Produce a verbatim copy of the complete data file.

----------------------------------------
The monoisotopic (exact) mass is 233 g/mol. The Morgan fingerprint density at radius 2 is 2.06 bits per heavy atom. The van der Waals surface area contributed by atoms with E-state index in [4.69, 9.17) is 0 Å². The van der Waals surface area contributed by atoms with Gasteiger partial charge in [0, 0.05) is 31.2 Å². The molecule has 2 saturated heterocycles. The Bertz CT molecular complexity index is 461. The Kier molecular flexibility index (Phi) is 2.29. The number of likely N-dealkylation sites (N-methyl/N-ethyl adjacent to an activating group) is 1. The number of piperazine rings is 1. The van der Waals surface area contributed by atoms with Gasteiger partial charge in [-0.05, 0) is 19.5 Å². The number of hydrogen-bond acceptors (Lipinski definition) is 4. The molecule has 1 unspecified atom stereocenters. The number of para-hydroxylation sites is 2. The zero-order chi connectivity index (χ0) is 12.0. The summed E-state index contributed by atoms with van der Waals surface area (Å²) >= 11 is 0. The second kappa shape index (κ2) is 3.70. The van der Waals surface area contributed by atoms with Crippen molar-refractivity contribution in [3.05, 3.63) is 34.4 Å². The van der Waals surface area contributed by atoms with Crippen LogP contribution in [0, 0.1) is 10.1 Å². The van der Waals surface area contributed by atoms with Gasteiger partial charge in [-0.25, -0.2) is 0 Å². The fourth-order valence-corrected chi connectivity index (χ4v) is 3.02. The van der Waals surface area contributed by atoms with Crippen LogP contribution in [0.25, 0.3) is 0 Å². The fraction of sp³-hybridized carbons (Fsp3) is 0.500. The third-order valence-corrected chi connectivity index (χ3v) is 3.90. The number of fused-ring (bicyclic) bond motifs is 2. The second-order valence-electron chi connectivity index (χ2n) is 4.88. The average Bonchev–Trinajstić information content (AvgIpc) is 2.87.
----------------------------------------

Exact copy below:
The monoisotopic (exact) mass is 233 g/mol. The Morgan fingerprint density at radius 2 is 2.06 bits per heavy atom. The van der Waals surface area contributed by atoms with E-state index in [4.69, 9.17) is 0 Å². The van der Waals surface area contributed by atoms with Gasteiger partial charge in [0, 0.05) is 31.2 Å². The molecule has 2 saturated heterocycles. The Bertz CT molecular complexity index is 461. The Kier molecular flexibility index (Phi) is 2.29. The number of likely N-dealkylation sites (N-methyl/N-ethyl adjacent to an activating group) is 1. The number of piperazine rings is 1. The van der Waals surface area contributed by atoms with Gasteiger partial charge in [-0.05, 0) is 19.5 Å². The number of hydrogen-bond acceptors (Lipinski definition) is 4. The molecule has 1 unspecified atom stereocenters. The number of para-hydroxylation sites is 2. The zero-order chi connectivity index (χ0) is 12.0. The summed E-state index contributed by atoms with van der Waals surface area (Å²) >= 11 is 0. The second kappa shape index (κ2) is 3.70. The van der Waals surface area contributed by atoms with Crippen molar-refractivity contribution in [3.05, 3.63) is 34.4 Å². The van der Waals surface area contributed by atoms with Crippen LogP contribution in [0, 0.1) is 10.1 Å². The van der Waals surface area contributed by atoms with Gasteiger partial charge in [-0.25, -0.2) is 0 Å². The fourth-order valence-corrected chi connectivity index (χ4v) is 3.02. The van der Waals surface area contributed by atoms with Crippen LogP contribution in [0.25, 0.3) is 0 Å². The fraction of sp³-hybridized carbons (Fsp3) is 0.500. The third-order valence-corrected chi connectivity index (χ3v) is 3.90. The number of fused-ring (bicyclic) bond motifs is 2. The second-order valence-electron chi connectivity index (χ2n) is 4.88. The average Bonchev–Trinajstić information content (AvgIpc) is 2.87.